Gabriela Sanchez Flores, Middle School Student of the Year and graduate from David A Brown Middle School in Riverside County, won first place in the SanaMente category. SanaMente is the mental health movement to reach California’s Latinos. It defines a commitment to the Latino community and captures the idea of a growing awareness of the importance of mental health, equity for mental health care, and inclusion for people living with mental illness in schools and communities. Her film “Puedo Enfrentarlo” (“I can face it”) highlights two middle school students talking in Spanish about their cultural pride and family history. They find that understanding their past can help them succeed in their future, especially with the support of their families.
How would you define mental health, and did producing your film change your perspective on mental health?
It’s the emotional and social well-being of our brain that also defines and affects the way we feel, think and act. After producing the film, I have a better idea of what mental health is, and I know what resources to go to, like school counselors and SanaMente.org.
As a young Latina filmmaker, did you feel any pressure or expectations in making this film?
Yes. I wanted to honor my family, but not dishonor them or make them feel guilty for the emotions we may feel. I wanted to make sure I could help spread the word to the larger Latino community.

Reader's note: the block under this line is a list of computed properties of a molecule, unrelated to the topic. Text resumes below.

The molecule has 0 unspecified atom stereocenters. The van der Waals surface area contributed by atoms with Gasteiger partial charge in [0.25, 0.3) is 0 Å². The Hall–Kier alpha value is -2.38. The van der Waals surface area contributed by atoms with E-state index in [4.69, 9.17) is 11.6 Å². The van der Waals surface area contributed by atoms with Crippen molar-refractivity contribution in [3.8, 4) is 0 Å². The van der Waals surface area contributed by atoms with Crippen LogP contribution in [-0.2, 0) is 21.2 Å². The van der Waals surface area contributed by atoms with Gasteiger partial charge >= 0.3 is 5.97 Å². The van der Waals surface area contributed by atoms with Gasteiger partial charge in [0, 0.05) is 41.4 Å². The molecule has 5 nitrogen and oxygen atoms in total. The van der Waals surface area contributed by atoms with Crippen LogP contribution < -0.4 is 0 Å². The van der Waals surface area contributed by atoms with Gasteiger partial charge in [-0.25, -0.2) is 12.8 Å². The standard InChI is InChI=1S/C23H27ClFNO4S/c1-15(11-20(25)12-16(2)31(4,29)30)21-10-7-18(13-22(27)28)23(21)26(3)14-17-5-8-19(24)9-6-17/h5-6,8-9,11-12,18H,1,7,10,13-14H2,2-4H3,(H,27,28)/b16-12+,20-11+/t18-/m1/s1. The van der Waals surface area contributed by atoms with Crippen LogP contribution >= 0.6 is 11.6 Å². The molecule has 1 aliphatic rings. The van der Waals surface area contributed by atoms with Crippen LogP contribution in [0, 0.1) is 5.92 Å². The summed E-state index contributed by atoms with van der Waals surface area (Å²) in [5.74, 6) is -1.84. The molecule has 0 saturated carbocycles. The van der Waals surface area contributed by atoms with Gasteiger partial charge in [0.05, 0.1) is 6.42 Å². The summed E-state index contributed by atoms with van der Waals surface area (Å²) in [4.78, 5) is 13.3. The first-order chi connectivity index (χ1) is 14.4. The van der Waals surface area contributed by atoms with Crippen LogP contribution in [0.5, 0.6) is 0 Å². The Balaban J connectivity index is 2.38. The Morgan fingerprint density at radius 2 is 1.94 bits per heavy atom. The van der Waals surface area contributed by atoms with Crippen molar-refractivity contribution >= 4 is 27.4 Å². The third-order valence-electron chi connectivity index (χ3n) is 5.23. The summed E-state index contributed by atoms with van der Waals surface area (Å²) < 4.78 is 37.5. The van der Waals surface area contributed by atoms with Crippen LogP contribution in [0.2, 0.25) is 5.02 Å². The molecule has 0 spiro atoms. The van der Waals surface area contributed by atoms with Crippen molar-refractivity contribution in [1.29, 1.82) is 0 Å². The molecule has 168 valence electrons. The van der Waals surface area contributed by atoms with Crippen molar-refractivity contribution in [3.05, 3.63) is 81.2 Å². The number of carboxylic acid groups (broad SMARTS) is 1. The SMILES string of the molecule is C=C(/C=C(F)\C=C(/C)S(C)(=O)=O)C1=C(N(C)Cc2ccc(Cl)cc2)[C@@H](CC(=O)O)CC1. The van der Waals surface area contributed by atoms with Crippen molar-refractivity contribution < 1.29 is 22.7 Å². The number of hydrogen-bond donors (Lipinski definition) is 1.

What were some of the challenges to make a film during COVID-19?
It was very hard – we wrote the script and recorded over Zoom, but our editors didn’t understand Spanish, so we had to translate everything for them. It was challenging to get the editing and matching done. When we turned in the project, it was such a feeling of accomplishment that we made something without ever having seen each other in person.
What steps would you take to remind yourself to keep going during this past year of the pandemic?
I would meditate in the morning, go for a walk with my dog, and watch our chickens in the backyard. They would relieve my stress. I would step away from the schoolwork, and then return feeling refreshed.
What do you hope someone takes away or learns after watching your film?
I hope that Latinos can see that they are not alone and that there are resources specifically tailored for them.
What do you think is lacking in mental health resources for Latino youth?
I think there are resources, however, what is lacking is knowledge of these resources. I would like my film to be spread widely to the Latino community, so they can learn about Sanamente.org.
How did you feel when you found out your film won first place?
I felt very happy! I was excited that our work was going to communicate an important message to help Latinos seek mental health services.
How are you going to continue ‘directing change’ when you return to in-person school this fall?
I will keep on producing videos to help the Latino community and to give them hope that they’re not alone.
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